• Kimchi, sauerkraut, beer and miso - fermentation is nothing new. The ancient practice is an entirely natural process: microorganisms like yeast and bacteria convert starches and sugars into alcohol or acids, producing beneficial bacteria in the process.

  • Now a raft of food tech companies are using microbes - a highly customised version of the same microbes that ferment traditional foods like cheese and yogurt - to produce alternative proteins and functional ingredients. These can then be used in plant-based products and as alternatives to egg and milk proteins. This process is known as precision fermentation.

🤔 Tell me more…

  • Precision fermentation uses these specialised microbes to grow massive quantities of specific proteins that are normally found in meat and other animal products - except this way, no animals are required.
Source: Good Food Institute

💡 How it started? 

  • Impossible Foods’ heme protein, the base ingredient in its plant-based Impossible Burger, is made using precision fermentation. The company was founded in 2011 and was the first to exploit precision fermentation to create a food ingredient. The plant-based heme works exactly like heme protein in conventional meat, and can be produced on a massive scale using microbial fermentation.
  • Precision fermentation is also already widely used to make insulin for diabetics and almost all vitamin C supplements. 
  • The cult-like success of the Impossible Burger has inspired a new glut of foodie entrepreneurs to utilise precision fermentation to develop new products and proteins.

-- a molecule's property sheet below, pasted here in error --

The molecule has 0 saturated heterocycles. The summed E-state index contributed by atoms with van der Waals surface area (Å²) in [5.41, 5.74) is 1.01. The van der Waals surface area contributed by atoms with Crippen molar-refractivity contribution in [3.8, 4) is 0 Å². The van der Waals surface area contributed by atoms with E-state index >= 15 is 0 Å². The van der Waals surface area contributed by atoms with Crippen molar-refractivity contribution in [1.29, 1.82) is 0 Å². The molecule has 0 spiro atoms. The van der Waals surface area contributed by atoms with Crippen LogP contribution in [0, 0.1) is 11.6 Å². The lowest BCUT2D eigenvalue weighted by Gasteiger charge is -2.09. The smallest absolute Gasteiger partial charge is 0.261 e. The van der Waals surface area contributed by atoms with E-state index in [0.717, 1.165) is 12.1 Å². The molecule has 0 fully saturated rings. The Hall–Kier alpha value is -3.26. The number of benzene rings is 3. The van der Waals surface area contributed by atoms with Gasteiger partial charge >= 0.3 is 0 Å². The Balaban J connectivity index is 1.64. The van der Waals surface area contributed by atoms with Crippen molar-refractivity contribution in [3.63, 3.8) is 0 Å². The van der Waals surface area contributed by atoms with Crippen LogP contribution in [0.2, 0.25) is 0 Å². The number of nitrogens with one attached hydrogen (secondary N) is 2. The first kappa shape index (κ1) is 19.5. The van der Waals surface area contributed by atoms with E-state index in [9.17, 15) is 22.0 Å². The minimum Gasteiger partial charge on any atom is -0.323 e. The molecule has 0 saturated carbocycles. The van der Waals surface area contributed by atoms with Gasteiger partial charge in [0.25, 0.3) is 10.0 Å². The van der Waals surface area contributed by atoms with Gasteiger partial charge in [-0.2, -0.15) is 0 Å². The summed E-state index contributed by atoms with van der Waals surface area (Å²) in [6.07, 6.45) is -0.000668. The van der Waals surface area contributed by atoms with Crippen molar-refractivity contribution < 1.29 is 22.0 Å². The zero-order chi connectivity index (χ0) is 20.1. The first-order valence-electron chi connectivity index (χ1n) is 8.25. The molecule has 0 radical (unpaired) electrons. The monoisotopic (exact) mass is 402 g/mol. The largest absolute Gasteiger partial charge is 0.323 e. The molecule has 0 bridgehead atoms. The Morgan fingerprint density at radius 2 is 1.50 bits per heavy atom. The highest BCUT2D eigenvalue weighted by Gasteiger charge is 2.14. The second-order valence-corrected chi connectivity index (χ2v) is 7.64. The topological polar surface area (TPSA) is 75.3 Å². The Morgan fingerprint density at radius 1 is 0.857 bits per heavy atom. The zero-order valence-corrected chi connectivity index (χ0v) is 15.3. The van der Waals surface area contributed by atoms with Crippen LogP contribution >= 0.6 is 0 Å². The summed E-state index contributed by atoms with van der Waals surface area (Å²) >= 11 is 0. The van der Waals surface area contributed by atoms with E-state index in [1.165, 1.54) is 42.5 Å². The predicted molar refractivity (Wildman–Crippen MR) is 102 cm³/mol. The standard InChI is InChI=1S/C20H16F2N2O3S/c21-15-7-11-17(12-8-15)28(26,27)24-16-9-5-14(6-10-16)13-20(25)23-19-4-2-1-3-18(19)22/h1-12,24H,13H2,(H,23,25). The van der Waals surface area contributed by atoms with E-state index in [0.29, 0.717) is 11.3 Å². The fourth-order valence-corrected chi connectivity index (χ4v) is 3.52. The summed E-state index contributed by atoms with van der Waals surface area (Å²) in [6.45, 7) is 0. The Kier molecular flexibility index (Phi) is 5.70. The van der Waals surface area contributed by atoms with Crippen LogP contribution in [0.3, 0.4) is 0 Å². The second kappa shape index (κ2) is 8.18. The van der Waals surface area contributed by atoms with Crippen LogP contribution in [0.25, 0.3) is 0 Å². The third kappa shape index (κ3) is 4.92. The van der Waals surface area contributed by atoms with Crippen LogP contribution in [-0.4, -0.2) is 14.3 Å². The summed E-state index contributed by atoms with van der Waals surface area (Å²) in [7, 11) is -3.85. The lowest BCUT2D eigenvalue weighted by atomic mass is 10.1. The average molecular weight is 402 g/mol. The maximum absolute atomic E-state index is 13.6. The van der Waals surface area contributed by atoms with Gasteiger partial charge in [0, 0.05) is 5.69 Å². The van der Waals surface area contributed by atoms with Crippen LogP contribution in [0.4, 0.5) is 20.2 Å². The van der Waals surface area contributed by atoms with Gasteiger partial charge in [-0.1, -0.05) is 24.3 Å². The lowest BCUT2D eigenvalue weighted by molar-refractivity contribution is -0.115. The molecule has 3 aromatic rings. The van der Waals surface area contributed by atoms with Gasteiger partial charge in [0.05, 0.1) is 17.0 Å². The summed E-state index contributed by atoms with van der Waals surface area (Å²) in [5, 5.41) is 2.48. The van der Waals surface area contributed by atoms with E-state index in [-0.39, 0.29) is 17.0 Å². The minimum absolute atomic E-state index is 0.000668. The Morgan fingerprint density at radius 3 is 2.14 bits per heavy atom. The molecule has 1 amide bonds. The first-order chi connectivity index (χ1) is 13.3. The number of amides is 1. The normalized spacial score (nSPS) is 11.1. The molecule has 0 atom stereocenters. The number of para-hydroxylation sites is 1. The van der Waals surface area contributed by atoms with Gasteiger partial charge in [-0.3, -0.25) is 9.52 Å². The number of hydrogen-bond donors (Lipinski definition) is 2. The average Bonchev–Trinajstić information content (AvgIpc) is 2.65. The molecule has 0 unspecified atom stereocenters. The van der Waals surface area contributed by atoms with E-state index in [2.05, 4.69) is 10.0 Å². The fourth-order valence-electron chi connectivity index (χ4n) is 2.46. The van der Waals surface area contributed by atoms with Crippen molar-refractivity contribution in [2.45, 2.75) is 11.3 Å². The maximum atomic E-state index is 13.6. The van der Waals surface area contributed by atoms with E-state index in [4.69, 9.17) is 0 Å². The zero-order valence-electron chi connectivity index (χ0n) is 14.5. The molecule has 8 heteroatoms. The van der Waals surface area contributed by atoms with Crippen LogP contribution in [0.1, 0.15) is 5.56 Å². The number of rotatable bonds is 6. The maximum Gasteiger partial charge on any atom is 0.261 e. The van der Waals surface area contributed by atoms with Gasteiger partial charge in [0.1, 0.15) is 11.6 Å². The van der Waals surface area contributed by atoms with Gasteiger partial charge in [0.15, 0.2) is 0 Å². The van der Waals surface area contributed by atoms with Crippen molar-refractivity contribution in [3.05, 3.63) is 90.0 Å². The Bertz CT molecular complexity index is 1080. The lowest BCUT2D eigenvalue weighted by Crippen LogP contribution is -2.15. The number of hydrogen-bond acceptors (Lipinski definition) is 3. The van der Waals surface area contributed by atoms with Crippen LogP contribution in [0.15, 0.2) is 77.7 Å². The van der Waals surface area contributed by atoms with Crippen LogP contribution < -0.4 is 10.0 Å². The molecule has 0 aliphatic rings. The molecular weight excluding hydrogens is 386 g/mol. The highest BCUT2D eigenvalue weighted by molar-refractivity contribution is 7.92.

• The past five years have seen a glut of new startups working on fermentation solutions, especially in the field of alternative proteins and plant-based products.

🔬 How it's shaping up?

  • Most precision fermentation companies are choosing the B2B route.
  • Thanks to the array of microbes on offer, precision fermentation startups are developing a broad range of different products including animal-free meat, animal-free egg and dairy, and even lab-grown palm oil

🤷‍♂️ Why

  • There’s a global soil crisis that threatens farming as we know it, while dwindling insect numbers forewarn of devastating pollination problems in the future. Scientists have long warned that traditional agriculture, set against a rapidly growing global population, will not be able to meet the world’s food needs as soon as 2050. Precision fermentation could be part of the solution
  • Much of the food we eat today - particularly meat and dairy - takes a whole lot of resources and animal cruelty. Again, precision fermentation could be one method to bring us closer to a kinder, less exploitative food system.
  • The cost of precision fermentation has decreased dramatically over the past half a decade, as the technology has also advanced - making the process more accessible to entrepreneurial startups.

Source: Brave Robot

👀 Who? (22 startups in this space)

  • Better Dairy (precision fermentation dairy, UK)
  • Bond Pet Foods (precision fermentation pet food, USA)
  • Brave Robot (animal-free dairy-based ice cream, USA) 
  • Change Foods (precision fermentation cheese, Australia & USA)
  • Circe (Fermentation of dairy triglycerides and synthetic polymers, USA)
  • Clara Foods (precision fermentation egg proteins, USA)